Certain “transdisciplinary” concepts, such as “cinematic poems”, tend to have a rather metaphorical meaning when attributed to experiments based on an artistic convergence between film, photography and literature. In fact, a true “cinematic poem” means the sum of all these formulas, with the supreme purpose of accessing a special aesthetic that can be unclassified on the basis of predetermined concepts. If you want a concrete example, then ‘The Prisoner‘ is a great choice. The experiment signed by Harvey Eaton is so spectacular because of the beauty with which it creates bridges between the characters and their domestic and social environment and yet so devoid of narrative ostentatiousness that it is almost impossible not to attract a passionate cinephile.


Constructed as a kind of dreamlike-literary experience, this project carries its viewer through the Gothic-Victorian decorations haunted by the invisible spectrum of a sickly ghost, illustrating in an almost convulsive image succession the inner drama of a woman who feels crushed by the presence of the man she shares her life with. The atmosphere of this short film works on contrasts, opposing the oppressive silence of an opulent, yet cold, dehumanizing home, with the deafening inner turmoil of the female soul analysing from the heights of its fictional universe the imminence of an existential failure.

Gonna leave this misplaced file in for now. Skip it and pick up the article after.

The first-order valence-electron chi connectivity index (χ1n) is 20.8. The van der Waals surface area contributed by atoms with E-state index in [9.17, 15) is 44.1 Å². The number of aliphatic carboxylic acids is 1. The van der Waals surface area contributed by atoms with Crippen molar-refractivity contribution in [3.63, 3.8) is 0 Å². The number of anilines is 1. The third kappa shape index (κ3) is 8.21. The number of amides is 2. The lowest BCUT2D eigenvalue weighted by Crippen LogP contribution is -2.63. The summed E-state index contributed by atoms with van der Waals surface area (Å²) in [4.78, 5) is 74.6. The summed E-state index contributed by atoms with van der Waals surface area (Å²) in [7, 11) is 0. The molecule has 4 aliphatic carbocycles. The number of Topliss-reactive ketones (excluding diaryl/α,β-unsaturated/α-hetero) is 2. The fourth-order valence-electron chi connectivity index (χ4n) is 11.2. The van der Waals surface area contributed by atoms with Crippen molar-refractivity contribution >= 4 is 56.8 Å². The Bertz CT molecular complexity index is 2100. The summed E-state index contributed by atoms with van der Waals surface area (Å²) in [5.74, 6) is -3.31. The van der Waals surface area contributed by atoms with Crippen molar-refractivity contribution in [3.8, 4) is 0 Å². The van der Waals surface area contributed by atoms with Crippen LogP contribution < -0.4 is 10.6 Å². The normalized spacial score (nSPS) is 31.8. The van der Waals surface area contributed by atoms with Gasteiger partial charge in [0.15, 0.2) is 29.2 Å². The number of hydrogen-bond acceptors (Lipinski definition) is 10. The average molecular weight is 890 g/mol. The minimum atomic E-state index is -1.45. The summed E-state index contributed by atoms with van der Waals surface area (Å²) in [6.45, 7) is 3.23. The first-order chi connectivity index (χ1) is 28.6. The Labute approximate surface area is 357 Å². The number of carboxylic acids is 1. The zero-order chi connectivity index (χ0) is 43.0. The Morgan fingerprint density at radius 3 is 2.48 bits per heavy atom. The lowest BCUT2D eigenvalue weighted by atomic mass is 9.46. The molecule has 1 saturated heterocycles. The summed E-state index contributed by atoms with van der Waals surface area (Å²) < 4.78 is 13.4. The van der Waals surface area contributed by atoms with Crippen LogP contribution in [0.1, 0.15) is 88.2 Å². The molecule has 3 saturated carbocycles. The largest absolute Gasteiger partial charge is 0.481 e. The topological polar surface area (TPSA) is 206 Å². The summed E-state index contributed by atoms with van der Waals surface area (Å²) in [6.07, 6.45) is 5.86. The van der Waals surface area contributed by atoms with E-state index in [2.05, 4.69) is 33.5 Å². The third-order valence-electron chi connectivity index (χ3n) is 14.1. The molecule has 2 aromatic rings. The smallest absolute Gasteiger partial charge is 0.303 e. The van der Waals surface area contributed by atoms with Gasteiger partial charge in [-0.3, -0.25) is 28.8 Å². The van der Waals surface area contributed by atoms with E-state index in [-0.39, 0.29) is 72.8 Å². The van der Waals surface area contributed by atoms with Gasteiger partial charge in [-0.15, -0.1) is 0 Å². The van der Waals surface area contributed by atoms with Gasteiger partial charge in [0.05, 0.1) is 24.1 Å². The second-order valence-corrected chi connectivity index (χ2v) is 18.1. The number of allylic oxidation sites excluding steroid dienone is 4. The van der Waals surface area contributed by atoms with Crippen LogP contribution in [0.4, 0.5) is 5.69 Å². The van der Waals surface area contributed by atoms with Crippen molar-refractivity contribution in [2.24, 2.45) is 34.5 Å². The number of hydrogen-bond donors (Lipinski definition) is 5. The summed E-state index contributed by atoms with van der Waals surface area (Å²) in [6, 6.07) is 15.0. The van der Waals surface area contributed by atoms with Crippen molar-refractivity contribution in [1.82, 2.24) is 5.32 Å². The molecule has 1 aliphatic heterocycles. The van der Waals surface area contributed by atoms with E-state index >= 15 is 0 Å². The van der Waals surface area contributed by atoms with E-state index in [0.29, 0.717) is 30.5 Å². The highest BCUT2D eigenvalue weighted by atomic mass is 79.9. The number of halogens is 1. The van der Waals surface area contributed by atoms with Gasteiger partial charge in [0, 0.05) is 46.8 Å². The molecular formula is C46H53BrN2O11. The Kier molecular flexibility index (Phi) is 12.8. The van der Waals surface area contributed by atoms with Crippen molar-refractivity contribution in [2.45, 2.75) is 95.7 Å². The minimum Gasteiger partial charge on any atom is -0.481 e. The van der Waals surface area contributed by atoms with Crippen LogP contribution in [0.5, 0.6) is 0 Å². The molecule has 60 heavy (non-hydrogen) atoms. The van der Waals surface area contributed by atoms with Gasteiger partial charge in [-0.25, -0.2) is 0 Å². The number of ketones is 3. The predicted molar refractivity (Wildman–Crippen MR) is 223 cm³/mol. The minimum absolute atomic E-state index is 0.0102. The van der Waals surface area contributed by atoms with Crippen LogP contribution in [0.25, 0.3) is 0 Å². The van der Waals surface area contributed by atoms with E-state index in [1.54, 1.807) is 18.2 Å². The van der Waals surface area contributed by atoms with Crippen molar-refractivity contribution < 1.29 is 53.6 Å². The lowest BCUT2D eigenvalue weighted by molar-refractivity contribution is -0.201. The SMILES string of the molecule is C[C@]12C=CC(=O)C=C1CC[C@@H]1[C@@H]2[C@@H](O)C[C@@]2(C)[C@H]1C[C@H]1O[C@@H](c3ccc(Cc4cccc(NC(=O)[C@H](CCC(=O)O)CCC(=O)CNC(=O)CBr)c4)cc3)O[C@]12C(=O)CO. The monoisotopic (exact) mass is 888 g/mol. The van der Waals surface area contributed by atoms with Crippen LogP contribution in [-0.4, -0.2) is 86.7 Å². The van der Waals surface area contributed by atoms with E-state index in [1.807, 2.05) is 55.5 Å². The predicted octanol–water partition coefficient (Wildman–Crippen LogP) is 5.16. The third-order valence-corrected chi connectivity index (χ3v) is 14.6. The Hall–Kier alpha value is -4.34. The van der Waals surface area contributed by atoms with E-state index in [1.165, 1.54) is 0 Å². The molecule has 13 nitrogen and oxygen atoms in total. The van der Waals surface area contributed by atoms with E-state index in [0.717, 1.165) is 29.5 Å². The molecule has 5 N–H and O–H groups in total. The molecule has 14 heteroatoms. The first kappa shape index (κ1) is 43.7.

Everything becomes, therefore, an act of meta-reading (starting from a poem written by Emily Brontë), a contemplation in contemplation, which creates much more generous links between the protagonist’s prison-domestic world and her “avatar” in our contemporaneity. The short film becomes a kind of tender hymn brought to the female soul through a gap in time and space, depicting through a multitude of vibrant emotions the condition of the woman constrained by the austerity of patriarchal conventions and by her bovarism. This transition from the image of the domestic woman, of the ornament-woman, whose authority is annihilated by the social environment of the nineteenth century, towards the modern woman, capable of action, is supported by Harvey Eaton through an excellent sense of the image that paints on the viewer’s retina synesthetic details professionally mastered by a mature directorial vision. Nothing in this inner chaos is chaotic. ‘The Prisoner’, this wonderful cinematic poem, this perfect balance between the irrational fears of the human soul and the “cold”, crystal lucid refinement of a special director, is certainly one of the most interesting experiments  to have rewarded so far.


For the refinement and for the extraordinary aesthetic sense with which it surprises the captivity and, finally, the emancipation of the female soul, ‘The Prisoner’ was awarded with the Film of the Month distinction in the February 2020 edition of TMFF.